Diego Garcia won 10,000m race-walking gold for Spain at the European Athletics Junior Championships in Eskilstuna on Saturday morning - and the triumph was music to his ears.
When Garcia, 19, is not pounding his way around a track, he is playing the trombone as part of his studies at the renowned Madrid Royal Conservatory College.
So, does he have the instrument here in Sweden to entertain his teammates? 'No, it was too expensive to bring on the aeroplane,' he said.
But when he returns home, he has something as precious to declare, the gold medal he has spent all year working towards and as he said: 'Coming here and winning at this championship is the best result in my athletics career.'
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Garcia, the world junior runner-up, led from the start, closely followed by Russian pair Vladislav Saraykin and Vasiliy Mizinov.
At halfway, there was nothing to choose between them, with Garcia first in 20:12.20, but within 1000m the race changed direction as the Spanish walker moved away and then Mizinov was disqualified.
He gradually stretched his lead to win in a season's best of 40:05.21 from Saraykin in 40:59.28, who came back strong in the final 100m to overtake Garcia's Spanish teammate and training partner Pablo Oliva who was third - and a delighted third in that - in 41:00.73.
Saraykin said: 'I wanted to be first but I am satisfied with a good time.'
While Oliva said: 'This is incredible. I am really happy with bronze and a personal best. The second half of the race was good and the track was perfect.'
It was some race, though, as of the 25 finishers, there were 16 personal best performances, including four national junior records.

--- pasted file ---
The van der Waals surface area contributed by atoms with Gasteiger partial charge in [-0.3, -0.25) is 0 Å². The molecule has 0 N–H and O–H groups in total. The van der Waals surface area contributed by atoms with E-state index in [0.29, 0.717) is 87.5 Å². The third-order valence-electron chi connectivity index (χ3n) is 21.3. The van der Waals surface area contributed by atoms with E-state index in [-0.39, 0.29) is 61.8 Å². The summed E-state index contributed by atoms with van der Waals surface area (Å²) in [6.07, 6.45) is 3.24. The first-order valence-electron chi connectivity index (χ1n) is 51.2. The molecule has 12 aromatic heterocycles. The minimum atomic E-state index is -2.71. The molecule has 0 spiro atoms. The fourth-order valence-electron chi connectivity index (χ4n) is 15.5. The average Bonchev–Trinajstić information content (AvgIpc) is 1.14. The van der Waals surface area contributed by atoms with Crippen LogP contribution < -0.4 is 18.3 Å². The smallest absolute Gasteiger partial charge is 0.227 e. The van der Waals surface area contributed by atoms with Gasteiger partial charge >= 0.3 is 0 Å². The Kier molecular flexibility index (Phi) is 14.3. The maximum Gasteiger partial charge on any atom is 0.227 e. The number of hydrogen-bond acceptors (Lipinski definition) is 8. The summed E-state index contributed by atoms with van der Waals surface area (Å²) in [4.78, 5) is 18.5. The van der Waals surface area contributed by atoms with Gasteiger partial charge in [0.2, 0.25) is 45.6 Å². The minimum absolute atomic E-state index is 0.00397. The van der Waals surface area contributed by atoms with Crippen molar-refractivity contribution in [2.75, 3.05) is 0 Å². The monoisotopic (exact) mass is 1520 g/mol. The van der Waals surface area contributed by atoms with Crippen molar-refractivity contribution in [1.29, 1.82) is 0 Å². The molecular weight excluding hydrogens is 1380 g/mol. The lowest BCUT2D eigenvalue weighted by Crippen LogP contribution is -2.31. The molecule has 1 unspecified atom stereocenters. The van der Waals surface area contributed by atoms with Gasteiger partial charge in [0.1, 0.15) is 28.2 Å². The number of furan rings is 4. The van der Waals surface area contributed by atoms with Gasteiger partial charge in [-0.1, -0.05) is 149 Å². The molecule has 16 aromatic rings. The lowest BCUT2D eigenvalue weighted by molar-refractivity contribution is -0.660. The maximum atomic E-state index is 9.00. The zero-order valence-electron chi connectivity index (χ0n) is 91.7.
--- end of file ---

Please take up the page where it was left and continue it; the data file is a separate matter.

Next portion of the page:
Those national marks were set by France's Jean Blancheteau, fourth (41:14.75), Callum Wilkinson, of Great Britain, seventh (41:34.63), Türkiye's Muratcan Karapinar, eighth (41:58.07), and Andrei Gafita, of Romania, who was 15th (42:49.57).
But it was so much Garcia's morning, with his victory smile starting on the home straight as he raised his right hand in celebration before repeating the act as he crossed the line.
He waited for Oliva and then both grabbed national flags to go on their lap of honour.
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His victory justifies his decision to leave life as a runner for a pursuit of greater glory as a walker.
Garcia said: 'I was 14 when I started race-walking. I wanted to travel to a national championship and in Madrid they did not have any good race-walkers.
'I liked to run cross-country and steeplechase but I was not that good. I was 10th in the national championships and I thought I would try race walking.
'I train in Madrid with Pablo, every day, very hard, thinking for this day and that is why we are so happy.
'I study business and music at college. I do a professional degree and I have been playing in the conservatory for 10 years.'
But the only tune he was left waiting to hear was that of the Spanish national anthem - saluting the country's newest athletics gold medallist.